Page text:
Something like this…
I’m still playing with ideas but I think my game might want to involve overlapping sprites. Because of the colour scheme I’m wanting to use, I don’t really have enough contrast between sprites so when they overlap each other, such as on the left side, it can be hard to tell them apart. I’m wondering if I can do something like on the right side, where I highlight the parts of the sprite that have something underneath them.
I’ve explored using a shader to create an outline around the sprites, but this has two issues. The first is that it kind of messes with the shadow effect I’m doing and looks a little off. The second is due to the antialiasing Anisotropic filtering gives. I’m using this because I want my sprite rotations to look good, but also to maintain a pixelated appearance. So I take a low resolution sprite, scale it up, then render it rotated with anisotropic instead of point filtering so it can fill in some gaps. When I apply an outline shader to it, it kind of looks off because the outline shader detects the anti alias pixels too and so, it looks bad. I am considering an interior outline, but I worry that might have the same effect as the first issue.
The overall effect that @willmotil posted is what I want to do, but I’m wondering if it’s possible to do without having to pass both textures into the shader. I mean, I could do a detection pass at render time to see if there are any sprites under my current one and, if so, apply the correct shader. I was just wondering if there was a way to do this “automatically”. Someone suggested the stencil buffer to me, and I’ve been looking into that, but I’m might not be getting it. It looks like I have to render all my sprites to the stencil buffer first, then do another render pass after? Not to say it won’t work, I just might not be getting it.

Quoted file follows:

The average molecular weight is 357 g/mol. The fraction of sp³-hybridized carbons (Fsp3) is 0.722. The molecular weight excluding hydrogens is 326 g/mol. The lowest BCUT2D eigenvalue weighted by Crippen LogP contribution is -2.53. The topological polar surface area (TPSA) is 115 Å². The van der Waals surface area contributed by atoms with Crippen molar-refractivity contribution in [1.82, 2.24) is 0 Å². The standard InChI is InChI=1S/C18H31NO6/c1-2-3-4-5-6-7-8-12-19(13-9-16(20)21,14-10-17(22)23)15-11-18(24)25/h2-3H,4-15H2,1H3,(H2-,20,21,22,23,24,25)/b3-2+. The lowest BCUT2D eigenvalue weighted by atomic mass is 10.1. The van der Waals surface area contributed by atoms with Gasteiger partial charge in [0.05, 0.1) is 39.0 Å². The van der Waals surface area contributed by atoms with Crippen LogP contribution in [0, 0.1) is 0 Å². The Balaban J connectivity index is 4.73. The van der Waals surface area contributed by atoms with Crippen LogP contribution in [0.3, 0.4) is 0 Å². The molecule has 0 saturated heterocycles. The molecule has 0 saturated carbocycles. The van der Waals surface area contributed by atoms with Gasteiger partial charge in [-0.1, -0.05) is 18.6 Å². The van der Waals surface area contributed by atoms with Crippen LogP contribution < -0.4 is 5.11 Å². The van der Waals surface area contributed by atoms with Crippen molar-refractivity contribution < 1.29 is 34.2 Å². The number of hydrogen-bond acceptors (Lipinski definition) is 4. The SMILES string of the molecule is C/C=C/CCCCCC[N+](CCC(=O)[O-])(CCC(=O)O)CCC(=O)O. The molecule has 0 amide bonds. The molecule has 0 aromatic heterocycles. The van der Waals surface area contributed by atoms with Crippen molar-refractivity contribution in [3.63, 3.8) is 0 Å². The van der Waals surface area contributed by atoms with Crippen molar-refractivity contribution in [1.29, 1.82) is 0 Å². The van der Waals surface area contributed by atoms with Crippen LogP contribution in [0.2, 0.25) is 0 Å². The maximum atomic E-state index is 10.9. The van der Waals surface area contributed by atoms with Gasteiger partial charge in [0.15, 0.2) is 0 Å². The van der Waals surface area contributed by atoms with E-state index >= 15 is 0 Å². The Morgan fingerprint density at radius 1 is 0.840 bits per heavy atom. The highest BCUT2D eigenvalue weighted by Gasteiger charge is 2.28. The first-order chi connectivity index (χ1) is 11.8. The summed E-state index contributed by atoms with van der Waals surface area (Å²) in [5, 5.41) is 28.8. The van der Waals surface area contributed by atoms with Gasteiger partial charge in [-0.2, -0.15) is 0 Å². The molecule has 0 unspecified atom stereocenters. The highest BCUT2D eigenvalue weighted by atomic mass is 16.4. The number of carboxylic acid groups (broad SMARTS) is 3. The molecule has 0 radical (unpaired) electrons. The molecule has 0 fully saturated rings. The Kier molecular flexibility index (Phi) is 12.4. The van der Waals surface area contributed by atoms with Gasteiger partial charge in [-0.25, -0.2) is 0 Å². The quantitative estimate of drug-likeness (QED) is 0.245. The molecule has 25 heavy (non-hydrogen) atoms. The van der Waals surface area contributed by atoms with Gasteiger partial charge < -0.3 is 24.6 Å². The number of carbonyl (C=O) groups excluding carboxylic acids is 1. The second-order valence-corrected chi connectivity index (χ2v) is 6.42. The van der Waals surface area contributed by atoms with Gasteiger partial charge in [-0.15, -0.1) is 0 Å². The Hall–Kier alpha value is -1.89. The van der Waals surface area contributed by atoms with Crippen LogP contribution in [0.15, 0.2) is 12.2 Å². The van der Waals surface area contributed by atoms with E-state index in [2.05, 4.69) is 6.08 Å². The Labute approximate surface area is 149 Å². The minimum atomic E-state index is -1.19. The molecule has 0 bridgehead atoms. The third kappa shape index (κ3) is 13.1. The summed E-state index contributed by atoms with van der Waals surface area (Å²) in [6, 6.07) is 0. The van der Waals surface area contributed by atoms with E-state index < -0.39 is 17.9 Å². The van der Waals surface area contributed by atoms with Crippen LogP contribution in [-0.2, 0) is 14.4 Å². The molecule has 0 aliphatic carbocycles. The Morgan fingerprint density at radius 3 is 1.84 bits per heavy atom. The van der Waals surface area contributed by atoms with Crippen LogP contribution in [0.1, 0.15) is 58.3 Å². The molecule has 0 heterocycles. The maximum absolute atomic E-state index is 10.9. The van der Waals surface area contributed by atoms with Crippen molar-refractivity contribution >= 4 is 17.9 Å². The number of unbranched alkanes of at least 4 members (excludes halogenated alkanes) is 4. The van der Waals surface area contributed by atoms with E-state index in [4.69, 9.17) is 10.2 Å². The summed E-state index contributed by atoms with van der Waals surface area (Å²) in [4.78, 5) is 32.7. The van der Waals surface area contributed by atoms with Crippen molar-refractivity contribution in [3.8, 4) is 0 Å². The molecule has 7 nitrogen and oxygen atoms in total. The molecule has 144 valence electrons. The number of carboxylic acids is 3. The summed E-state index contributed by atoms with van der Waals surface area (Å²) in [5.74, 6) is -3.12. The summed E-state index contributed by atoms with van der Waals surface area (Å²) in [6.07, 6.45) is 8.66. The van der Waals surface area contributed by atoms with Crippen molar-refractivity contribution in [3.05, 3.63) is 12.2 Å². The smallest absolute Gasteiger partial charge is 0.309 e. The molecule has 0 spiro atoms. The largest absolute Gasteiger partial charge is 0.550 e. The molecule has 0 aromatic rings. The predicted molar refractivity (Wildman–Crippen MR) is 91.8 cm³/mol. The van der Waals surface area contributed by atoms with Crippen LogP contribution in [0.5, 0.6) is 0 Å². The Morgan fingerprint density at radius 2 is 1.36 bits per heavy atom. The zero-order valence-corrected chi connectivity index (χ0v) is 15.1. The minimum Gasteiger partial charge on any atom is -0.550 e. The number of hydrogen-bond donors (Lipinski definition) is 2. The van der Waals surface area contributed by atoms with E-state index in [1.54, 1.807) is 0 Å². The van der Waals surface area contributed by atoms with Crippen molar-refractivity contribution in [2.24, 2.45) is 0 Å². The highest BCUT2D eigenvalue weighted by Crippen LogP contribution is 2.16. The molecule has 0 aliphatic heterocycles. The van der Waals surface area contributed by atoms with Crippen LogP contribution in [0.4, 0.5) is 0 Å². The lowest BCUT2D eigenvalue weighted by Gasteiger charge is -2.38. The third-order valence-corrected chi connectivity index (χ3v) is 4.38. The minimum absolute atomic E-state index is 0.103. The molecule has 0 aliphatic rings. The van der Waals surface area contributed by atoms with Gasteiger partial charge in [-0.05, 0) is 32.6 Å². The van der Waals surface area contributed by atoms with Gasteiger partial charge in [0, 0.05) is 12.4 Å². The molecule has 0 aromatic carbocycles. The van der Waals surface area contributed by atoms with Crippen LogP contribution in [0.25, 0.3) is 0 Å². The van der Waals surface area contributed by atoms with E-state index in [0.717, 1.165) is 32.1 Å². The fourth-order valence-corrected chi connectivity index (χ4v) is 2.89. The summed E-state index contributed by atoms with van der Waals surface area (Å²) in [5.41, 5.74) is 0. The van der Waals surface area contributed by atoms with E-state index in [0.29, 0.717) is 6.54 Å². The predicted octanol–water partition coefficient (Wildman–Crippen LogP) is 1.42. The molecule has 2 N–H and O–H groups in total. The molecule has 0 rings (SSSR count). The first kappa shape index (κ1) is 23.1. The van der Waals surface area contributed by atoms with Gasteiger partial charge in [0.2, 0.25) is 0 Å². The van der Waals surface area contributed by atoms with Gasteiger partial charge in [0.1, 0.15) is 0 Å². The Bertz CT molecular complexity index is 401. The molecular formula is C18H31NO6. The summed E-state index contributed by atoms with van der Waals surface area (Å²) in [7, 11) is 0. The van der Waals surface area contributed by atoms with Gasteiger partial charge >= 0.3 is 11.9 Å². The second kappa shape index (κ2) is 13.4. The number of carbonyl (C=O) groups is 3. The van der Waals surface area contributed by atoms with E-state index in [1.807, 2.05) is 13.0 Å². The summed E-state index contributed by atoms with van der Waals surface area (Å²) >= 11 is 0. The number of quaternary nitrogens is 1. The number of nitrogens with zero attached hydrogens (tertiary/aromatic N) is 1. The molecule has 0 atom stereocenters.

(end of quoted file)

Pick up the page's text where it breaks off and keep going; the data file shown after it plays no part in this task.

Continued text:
I’m thinking what I want to do might not actually be possible because it’s rendered in a SpriteBatch using deferred mode. My (limited) understanding here is that the contents of the backbuffer might not actually be known until End is called on the SpriteBatch.
Waaaaaaay back when I was younger and programming in QBasic/Assembly, I would have done this by drawing all my graphics to a back buffer one at a time. Then, when I wanted to see if there was anything under my sprite, I would just check the appropriate offsets of the back buffer and make the appropriate adjustment. I realize this isn’t how things are done anymore, just providing it for possible context
This is all just exploratory for me right now. I’m still settling on what my visual style is going to look like. I am kind of drawn to the two colour visuals of the screen shot, I’m going for a more retro look, like gameboy or those LCD handheld games they had when we were kids. But I also want my sprites to be able to rotate freely and not look like garbage at certain angles, as they did when I rendered with Point filtering. Other possibilities though might include rendering at fixed angles (45 degree rotations) so I can use Point filtering, or just abandoning the visual style entirely and going full colour.
So yea, just exploring my options